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Japan ceases to use US dollar as reserve currency

Japan ceases to use US dollar as reserve currency

Iran and Japan have taken another step in making the dollar's dominance a thing of the past.

Japanese oil refiners Cosmo Oil Co. and Japan Energy Corp. have started paying for Iranian crude oil in yen instead of dollars, announced company spokesmen on October 9. Both companies are following in the footsteps of Nippon Oil Corp.-Japan's largest oil refiner-which made the same announcement in September.

How significant is it that more and more nations are ceasing to use the dollar as a reserve currency?

Since the 1944 Bretton Woods Agreement, the US dollar has been the world's primary reserve currency. This has been especially true regarding the crude oil trade, in which the majority of nations pay for crude oil in dollars. The resulting massive demand for dollars has allowed the United States to accumulate trade deficits and fiscal debts without experiencing the negative economic impacts that such imbalances normally cause.

This past July, the National Iranian Oil Company (NIOC) general manager of crude oil marketing and exports, Ali Arshi, sent a letter to Japanese oil refineries requesting that all future crude oil shipments be paid for in yen. Three major Japanese oil refiners have already complied. Will other Asian oil refiners follow suit and move away from the US dollar?
As the largest overseas holder of US treasuries, Japan is a key supporter of the US dollar. Yet Iran is the third-largest supplier of Japanese oil. As one Tokyo investment securities analyst said, "What else can Japan do but accept the [Iranian] request, once the oil producer sent its wish?"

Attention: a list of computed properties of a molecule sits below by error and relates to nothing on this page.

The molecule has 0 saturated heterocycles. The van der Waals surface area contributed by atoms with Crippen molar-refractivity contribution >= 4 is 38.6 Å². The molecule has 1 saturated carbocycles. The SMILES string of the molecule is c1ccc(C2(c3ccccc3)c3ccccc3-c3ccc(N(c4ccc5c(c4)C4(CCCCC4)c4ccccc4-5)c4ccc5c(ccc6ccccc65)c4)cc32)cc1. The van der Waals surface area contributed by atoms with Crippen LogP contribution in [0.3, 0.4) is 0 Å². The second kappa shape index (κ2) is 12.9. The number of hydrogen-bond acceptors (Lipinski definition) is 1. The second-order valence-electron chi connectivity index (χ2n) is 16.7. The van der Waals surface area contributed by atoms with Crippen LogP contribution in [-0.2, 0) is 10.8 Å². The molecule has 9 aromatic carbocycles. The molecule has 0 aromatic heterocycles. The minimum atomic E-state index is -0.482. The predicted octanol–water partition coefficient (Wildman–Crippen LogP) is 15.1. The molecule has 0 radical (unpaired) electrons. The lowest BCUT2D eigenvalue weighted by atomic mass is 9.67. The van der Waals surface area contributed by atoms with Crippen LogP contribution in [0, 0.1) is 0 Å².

The switch to yen should have little negative impact on the Japanese economy. As the purchasing power of the dollar has decreased, the price of oil has skyrocketed to $80 a barrel. Any increase in value of the yen, due to increased oil-yen demand, will only make oil imports less expensive for a nation that is highly dependent on oil imports.

The Iranians are also optimistic about the switch. Hojjatollah Ghanimifard, the International Affairs Director of NIOC, stated that "With the arrangements we've made with our Asian customers, hopefully by the end of October we will have around 80 percent of our export revenues in currencies other than the dollar."

Already, approximately 65 percent of Iran's crude oil exports are based on the euro and another 20 percent on the yen. Iran is casting off the dollar and doing all it can to persuade the oil refineries of Japan to do the same.

Central banks in South Korea, China, Taiwan, Russia, Syria and Italy have announced plans to reduce their dollar holdings. As nations and corporations turn their back on the greenback, the decreasing demand for America's currency may cause its already weakening value to plunge to new depths.

Source: Fars News Agency


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